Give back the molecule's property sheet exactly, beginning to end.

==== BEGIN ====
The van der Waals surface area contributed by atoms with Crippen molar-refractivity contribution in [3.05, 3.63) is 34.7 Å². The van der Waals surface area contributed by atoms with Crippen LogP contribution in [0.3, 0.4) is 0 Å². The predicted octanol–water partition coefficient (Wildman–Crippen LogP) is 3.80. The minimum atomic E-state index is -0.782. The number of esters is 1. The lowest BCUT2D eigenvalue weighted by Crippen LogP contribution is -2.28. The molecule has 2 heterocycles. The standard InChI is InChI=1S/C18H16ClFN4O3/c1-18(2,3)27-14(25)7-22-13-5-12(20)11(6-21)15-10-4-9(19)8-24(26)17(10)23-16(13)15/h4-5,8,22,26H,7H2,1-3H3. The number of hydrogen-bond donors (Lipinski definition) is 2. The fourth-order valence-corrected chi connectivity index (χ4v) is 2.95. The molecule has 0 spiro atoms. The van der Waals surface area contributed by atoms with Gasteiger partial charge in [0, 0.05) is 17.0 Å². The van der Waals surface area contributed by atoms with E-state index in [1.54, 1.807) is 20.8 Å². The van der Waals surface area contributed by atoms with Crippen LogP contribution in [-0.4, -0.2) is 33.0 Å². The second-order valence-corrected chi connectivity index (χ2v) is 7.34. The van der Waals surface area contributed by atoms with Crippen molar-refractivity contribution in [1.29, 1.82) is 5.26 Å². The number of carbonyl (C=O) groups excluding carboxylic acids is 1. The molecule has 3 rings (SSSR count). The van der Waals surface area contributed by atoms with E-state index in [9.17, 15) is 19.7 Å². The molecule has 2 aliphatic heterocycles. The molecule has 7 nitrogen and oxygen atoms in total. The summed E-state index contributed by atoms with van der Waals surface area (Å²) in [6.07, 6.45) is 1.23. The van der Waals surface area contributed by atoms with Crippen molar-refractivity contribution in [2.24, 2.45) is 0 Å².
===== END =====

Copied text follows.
The van der Waals surface area contributed by atoms with Crippen molar-refractivity contribution in [3.05, 3.63) is 34.7 Å². The van der Waals surface area contributed by atoms with Crippen LogP contribution in [0.3, 0.4) is 0 Å². The predicted octanol–water partition coefficient (Wildman–Crippen LogP) is 3.80. The minimum atomic E-state index is -0.782. The number of esters is 1. The lowest BCUT2D eigenvalue weighted by Crippen LogP contribution is -2.28. The molecule has 2 heterocycles. The standard InChI is InChI=1S/C18H16ClFN4O3/c1-18(2,3)27-14(25)7-22-13-5-12(20)11(6-21)15-10-4-9(19)8-24(26)17(10)23-16(13)15/h4-5,8,22,26H,7H2,1-3H3. The number of hydrogen-bond donors (Lipinski definition) is 2. The fourth-order valence-corrected chi connectivity index (χ4v) is 2.95. The molecule has 0 spiro atoms. The van der Waals surface area contributed by atoms with Gasteiger partial charge in [0, 0.05) is 17.0 Å². The van der Waals surface area contributed by atoms with E-state index in [1.54, 1.807) is 20.8 Å². The van der Waals surface area contributed by atoms with Crippen LogP contribution in [-0.4, -0.2) is 33.0 Å². The second-order valence-corrected chi connectivity index (χ2v) is 7.34. The van der Waals surface area contributed by atoms with Crippen molar-refractivity contribution in [1.29, 1.82) is 5.26 Å². The number of carbonyl (C=O) groups excluding carboxylic acids is 1. The molecule has 3 rings (SSSR count). The van der Waals surface area contributed by atoms with E-state index in [9.17, 15) is 19.7 Å². The molecule has 2 aliphatic heterocycles. The molecule has 7 nitrogen and oxygen atoms in total. The summed E-state index contributed by atoms with van der Waals surface area (Å²) in [6.07, 6.45) is 1.23. The van der Waals surface area contributed by atoms with Crippen molar-refractivity contribution in [2.24, 2.45) is 0 Å².